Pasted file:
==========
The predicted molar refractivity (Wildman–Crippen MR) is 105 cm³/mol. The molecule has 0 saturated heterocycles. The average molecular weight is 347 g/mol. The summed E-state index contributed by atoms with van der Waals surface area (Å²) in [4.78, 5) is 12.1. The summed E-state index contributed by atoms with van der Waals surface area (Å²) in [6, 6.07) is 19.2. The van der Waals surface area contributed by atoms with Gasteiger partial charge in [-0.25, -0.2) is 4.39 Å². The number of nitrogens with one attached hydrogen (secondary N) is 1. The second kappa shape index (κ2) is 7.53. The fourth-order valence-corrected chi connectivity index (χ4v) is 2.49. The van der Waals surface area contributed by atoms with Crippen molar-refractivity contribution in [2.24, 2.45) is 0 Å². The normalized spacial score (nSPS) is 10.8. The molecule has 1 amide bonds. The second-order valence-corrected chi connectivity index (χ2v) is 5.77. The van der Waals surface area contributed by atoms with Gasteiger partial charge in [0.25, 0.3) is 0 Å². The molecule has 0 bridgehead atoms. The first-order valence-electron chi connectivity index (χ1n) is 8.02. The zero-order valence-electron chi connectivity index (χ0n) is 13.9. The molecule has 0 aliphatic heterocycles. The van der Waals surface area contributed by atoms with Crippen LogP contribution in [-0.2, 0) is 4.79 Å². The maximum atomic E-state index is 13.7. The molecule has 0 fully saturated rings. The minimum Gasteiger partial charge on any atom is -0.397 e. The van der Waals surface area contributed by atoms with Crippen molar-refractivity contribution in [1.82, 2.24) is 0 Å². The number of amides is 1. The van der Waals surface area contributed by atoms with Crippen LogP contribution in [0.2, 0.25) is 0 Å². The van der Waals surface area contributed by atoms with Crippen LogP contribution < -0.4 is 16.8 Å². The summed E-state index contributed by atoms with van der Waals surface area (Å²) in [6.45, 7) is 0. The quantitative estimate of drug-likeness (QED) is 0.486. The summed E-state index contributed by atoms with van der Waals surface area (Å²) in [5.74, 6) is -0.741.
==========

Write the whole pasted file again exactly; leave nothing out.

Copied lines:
The predicted molar refractivity (Wildman–Crippen MR) is 105 cm³/mol. The molecule has 0 saturated heterocycles. The average molecular weight is 347 g/mol. The summed E-state index contributed by atoms with van der Waals surface area (Å²) in [4.78, 5) is 12.1. The summed E-state index contributed by atoms with van der Waals surface area (Å²) in [6, 6.07) is 19.2. The van der Waals surface area contributed by atoms with Gasteiger partial charge in [-0.25, -0.2) is 4.39 Å². The number of nitrogens with one attached hydrogen (secondary N) is 1. The second kappa shape index (κ2) is 7.53. The fourth-order valence-corrected chi connectivity index (χ4v) is 2.49. The van der Waals surface area contributed by atoms with Crippen molar-refractivity contribution in [2.24, 2.45) is 0 Å². The normalized spacial score (nSPS) is 10.8. The molecule has 1 amide bonds. The second-order valence-corrected chi connectivity index (χ2v) is 5.77. The van der Waals surface area contributed by atoms with Gasteiger partial charge in [0.25, 0.3) is 0 Å². The molecule has 0 bridgehead atoms. The first-order valence-electron chi connectivity index (χ1n) is 8.02. The zero-order valence-electron chi connectivity index (χ0n) is 13.9. The molecule has 0 aliphatic heterocycles. The van der Waals surface area contributed by atoms with Crippen LogP contribution in [-0.2, 0) is 4.79 Å². The maximum atomic E-state index is 13.7. The molecule has 0 fully saturated rings. The minimum Gasteiger partial charge on any atom is -0.397 e. The van der Waals surface area contributed by atoms with Crippen molar-refractivity contribution in [1.82, 2.24) is 0 Å². The number of amides is 1. The van der Waals surface area contributed by atoms with Crippen LogP contribution in [0.2, 0.25) is 0 Å². The van der Waals surface area contributed by atoms with Crippen LogP contribution < -0.4 is 16.8 Å². The summed E-state index contributed by atoms with van der Waals surface area (Å²) in [6.45, 7) is 0. The quantitative estimate of drug-likeness (QED) is 0.486. The summed E-state index contributed by atoms with van der Waals surface area (Å²) in [5.74, 6) is -0.741.